My septum is not the only thing that is deviated. Some of my deviations from normalcy are best not described here but I have it on the authority of a man of God that my idea of what is funny is more than a bit off base. On a silly local yokel TV show that I was involved in, I told this wonderful true tale about a Catholic Cat. He was left on the doorstep of the St. Felix Nunnery in Chicago, found his way across Lake Michigan as only a cat could do and became my yellow and white feline, "Sunshine." Inspired by that great polka song, "Who stole the Kishka," Sunny was spotted going down the road with a purloined Polish Sausage in his mouth, pulling the tire we tied him to. He got caught, repented and went to St. Michael's where he confessed to Father Hack. Sunny chose St. Mike's because they have a large Polish membership, even an annual Polka Mass. I thought this was all pretty funny. The good father's comment was, "You have a devious sense of humor."

Men Don't Get It

It must be frustrating to be a woman. We men are real dumb about the women who love us. We just don't get it. We don't even get what it is that we don't get.

Oops, this was supposed to go in my "Farting Around" blog. Canary Feathers is dedicated to media and communication. Oh well, communicating is one more thing we don't get so I will leave it here.

Who is that voice?

The woman who waited on me in the store recognized my voice and knew my name. That happens a lot even though I have not been on radio since the '90s. If I were to let my ego run wild, I might say that's a tribute to my magnificent set of pipes.

Actually there's only one pipe. One of the old vocal cords got killed when my esophagus went away. It is quite amazing how many body parts we can get along without. I expect to keep on keeping on as more parts are removed, quit working or fall off. But I digress. I wander. I meander.

If recognition of my voice is a tribute to anything, it is to the powerful and intimate role that radio once played in our lives. We who lived through radio's golden age still hear favorite voices in our heads. When I hear them on a recording it's old home week. I have found a long lost friend. Maybe recognizing my voice does something like that for the old folks in my town. I hope so.

Face to Face with Facebook

I find Facebook unsatisfying. That's probably due to my age. I am more than 4 times the age of that Social Network's youngest users and 2 and 3 times older than those in the fastest growing demographic. That puts me in a very different place in life from those who are caught up in today's breakneck pace of living. I fully understand that there is no time for more than a quick stop to see what their friends have posted. I'm disappointed to hear that Social Networking is replacing e-mail, the last vestige of traditional letter writing. Remember pen pals? Then there was "taperespondence." First we did it with little 3 inch reels, then cassettes came along. Talking letters. What fun that was. Things are moving too fast for this old man.

Monday, October 05, 2009

A Face In The Crowd

Thanks to Turner Classics, I have finally seen A Face in the Crowd.
There's a powerful personal and emotional impact in it for broadcasters who were in the business in the '50s. It was a lot like that. I need to sort out my memories before I can say more. Stay tuned.

Sunday, October 04, 2009

Melody Malady

I saw my shrink today. She is an unlikely but fascinating combination of Mother Angelica,beloved foundress of the Eternal Word Televion Network and Dr. Ruth Westheimer. (Foundress? Is that what you call a female founder these days?)
Anyway, this shrink lady's cat, Henry, sleeps on her desk. Therapy consists of asking, "How do you feel about that" to whatever I say and asking Henry what he thinks about it. She says I not only have Associative Thinking Disorder in which everything reminds me of something else, but there is a new aberration on the books that fits me perfectly. It's Melody Malady. I get obsessed with certain songs until they make me crazy.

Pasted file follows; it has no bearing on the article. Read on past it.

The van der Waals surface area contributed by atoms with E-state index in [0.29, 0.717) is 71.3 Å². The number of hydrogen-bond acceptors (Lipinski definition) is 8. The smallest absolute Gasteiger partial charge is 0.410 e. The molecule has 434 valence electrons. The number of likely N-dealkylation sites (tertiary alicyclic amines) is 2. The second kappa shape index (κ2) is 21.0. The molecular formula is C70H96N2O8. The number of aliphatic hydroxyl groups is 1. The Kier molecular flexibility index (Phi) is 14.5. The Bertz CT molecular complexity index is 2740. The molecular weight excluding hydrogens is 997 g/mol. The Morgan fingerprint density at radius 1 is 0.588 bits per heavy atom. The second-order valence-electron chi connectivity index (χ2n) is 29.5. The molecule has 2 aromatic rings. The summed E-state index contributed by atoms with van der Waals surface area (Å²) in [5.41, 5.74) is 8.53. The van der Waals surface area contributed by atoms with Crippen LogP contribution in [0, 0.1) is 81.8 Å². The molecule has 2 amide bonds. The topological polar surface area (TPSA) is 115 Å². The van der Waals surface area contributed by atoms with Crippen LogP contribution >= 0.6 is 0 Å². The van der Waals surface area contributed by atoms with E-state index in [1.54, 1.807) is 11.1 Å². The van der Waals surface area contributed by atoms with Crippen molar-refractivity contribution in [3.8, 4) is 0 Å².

Comcast Ain't All Bad

The Comcast digital box is a nice warm place for Amy the evil queen to snooze.
The Comcast people have taken their lumps. Literally. One of their offices got trashed and smashed by a hammer wielding old lady who was not happy with their service or lack thereof. Maybe that's why their commercials now tell us how much they love and value their customers.
I am now prepared to heap richest blessings upon Comcast and Ted Turner for his Classic Movie Channel. I can catch up with the great old films that I never saw or forgot if I did.

Saturday, October 03, 2009

Toselli Trauma

He did it again. Harry jabbed my ATD (Associative Thinking Disorder) button by reminding me that The Golbergs radio theme music was Toselli's Serenade. All kinds of references and reminders of that haunting melody are coming at me with such force that I am obsessed, possessed and distressed. I'm way off the deep end, on the verge of getting all weepy. All due to the main claim to fame of the hot blooded Italian pianist and composer, Enrico Toselli. Get out of my head, Signore Toselli.

Rod Serling: Big in Binghampton

Too bad I did not pay more attention to The Twilight Zone 50 years ago. On its golden anniversary, Rod Serling's creation is hailed as one of the greatest things to happen to TV. School kids in Serling's home town, Binghampton, New York, have a course about the show and what it teaches about morality. J. J. Abrams, creator of Fringe and Lost, says Serling's show had a major impact on him. He made up excuses to stay home from school so he could watch it.

Friday, October 02, 2009

Wonderful Town

Yet another story about Flint, Michigan, the town that made Michael Moore and me famous. OK, so he is a lot famouser than I am. But I was a pretty big hot shot deejay back there. Anyway, the Flint Musical Tent was actually closer to Clio, hometown of the bedazzled fan who decided to marry me. I don't know how Clio got its name, maybe from some god or goddess of something, I forgot what. Maybe from Clio, Alabama. I know the best commercials get a Clio award. It's pronounced with a long "I," not Cleo.
So the Musical tent show of "Wonderful Town" about the sisters who leave Ohio to make it in the big city, has a great song near the end when they decide to go back home. "Why oh why oh why oh did we ever leave Ohio. Maybe we'd better go
O H I O ... maybe we'd better go home. That lent itself to a grandly fortuitous parody for the Flint/Clio show: "Why oh why oh why oh did we ever come to Clio. Maybe we'd better go O H I O ... maybe we'd better go home. That one will never be forgot by anyone who was there. It brought the house ... I mean the tent... down.